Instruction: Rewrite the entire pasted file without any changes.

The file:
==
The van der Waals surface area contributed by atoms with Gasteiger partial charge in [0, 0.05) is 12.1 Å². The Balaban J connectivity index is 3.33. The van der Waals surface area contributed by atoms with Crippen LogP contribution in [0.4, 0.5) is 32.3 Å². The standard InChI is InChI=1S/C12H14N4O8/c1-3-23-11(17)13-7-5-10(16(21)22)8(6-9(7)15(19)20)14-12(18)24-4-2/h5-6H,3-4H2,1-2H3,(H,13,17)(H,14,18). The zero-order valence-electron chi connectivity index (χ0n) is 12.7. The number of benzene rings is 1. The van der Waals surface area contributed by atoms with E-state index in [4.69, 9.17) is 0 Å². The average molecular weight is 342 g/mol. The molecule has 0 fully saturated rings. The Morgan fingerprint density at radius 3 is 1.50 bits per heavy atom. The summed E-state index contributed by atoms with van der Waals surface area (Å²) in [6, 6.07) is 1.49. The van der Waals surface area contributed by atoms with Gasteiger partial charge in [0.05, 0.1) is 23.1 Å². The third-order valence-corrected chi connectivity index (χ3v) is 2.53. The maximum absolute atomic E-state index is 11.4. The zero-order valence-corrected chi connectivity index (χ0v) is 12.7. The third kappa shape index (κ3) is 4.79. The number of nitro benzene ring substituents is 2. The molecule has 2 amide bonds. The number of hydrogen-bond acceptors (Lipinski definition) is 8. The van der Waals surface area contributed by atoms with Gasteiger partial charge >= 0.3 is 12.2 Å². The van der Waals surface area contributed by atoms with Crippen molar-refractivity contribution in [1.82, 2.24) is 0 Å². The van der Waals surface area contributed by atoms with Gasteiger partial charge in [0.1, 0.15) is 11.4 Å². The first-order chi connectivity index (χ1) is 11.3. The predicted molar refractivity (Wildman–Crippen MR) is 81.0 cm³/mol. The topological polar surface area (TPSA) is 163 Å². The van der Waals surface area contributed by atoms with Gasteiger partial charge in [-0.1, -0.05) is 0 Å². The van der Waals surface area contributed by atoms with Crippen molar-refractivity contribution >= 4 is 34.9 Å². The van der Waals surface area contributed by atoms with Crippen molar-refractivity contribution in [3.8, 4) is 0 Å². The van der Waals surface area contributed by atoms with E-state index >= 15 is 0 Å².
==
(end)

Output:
The van der Waals surface area contributed by atoms with Gasteiger partial charge in [0, 0.05) is 12.1 Å². The Balaban J connectivity index is 3.33. The van der Waals surface area contributed by atoms with Crippen LogP contribution in [0.4, 0.5) is 32.3 Å². The standard InChI is InChI=1S/C12H14N4O8/c1-3-23-11(17)13-7-5-10(16(21)22)8(6-9(7)15(19)20)14-12(18)24-4-2/h5-6H,3-4H2,1-2H3,(H,13,17)(H,14,18). The zero-order valence-electron chi connectivity index (χ0n) is 12.7. The number of benzene rings is 1. The van der Waals surface area contributed by atoms with E-state index in [4.69, 9.17) is 0 Å². The average molecular weight is 342 g/mol. The molecule has 0 fully saturated rings. The Morgan fingerprint density at radius 3 is 1.50 bits per heavy atom. The summed E-state index contributed by atoms with van der Waals surface area (Å²) in [6, 6.07) is 1.49. The van der Waals surface area contributed by atoms with Gasteiger partial charge in [0.05, 0.1) is 23.1 Å². The third-order valence-corrected chi connectivity index (χ3v) is 2.53. The maximum absolute atomic E-state index is 11.4. The zero-order valence-corrected chi connectivity index (χ0v) is 12.7. The third kappa shape index (κ3) is 4.79. The number of nitro benzene ring substituents is 2. The molecule has 2 amide bonds. The number of hydrogen-bond acceptors (Lipinski definition) is 8. The van der Waals surface area contributed by atoms with Gasteiger partial charge >= 0.3 is 12.2 Å². The van der Waals surface area contributed by atoms with Crippen molar-refractivity contribution in [1.82, 2.24) is 0 Å². The van der Waals surface area contributed by atoms with Gasteiger partial charge in [0.1, 0.15) is 11.4 Å². The first-order chi connectivity index (χ1) is 11.3. The predicted molar refractivity (Wildman–Crippen MR) is 81.0 cm³/mol. The topological polar surface area (TPSA) is 163 Å². The van der Waals surface area contributed by atoms with Gasteiger partial charge in [-0.1, -0.05) is 0 Å². The van der Waals surface area contributed by atoms with Crippen molar-refractivity contribution >= 4 is 34.9 Å². The van der Waals surface area contributed by atoms with Crippen molar-refractivity contribution in [3.8, 4) is 0 Å². The van der Waals surface area contributed by atoms with E-state index >= 15 is 0 Å².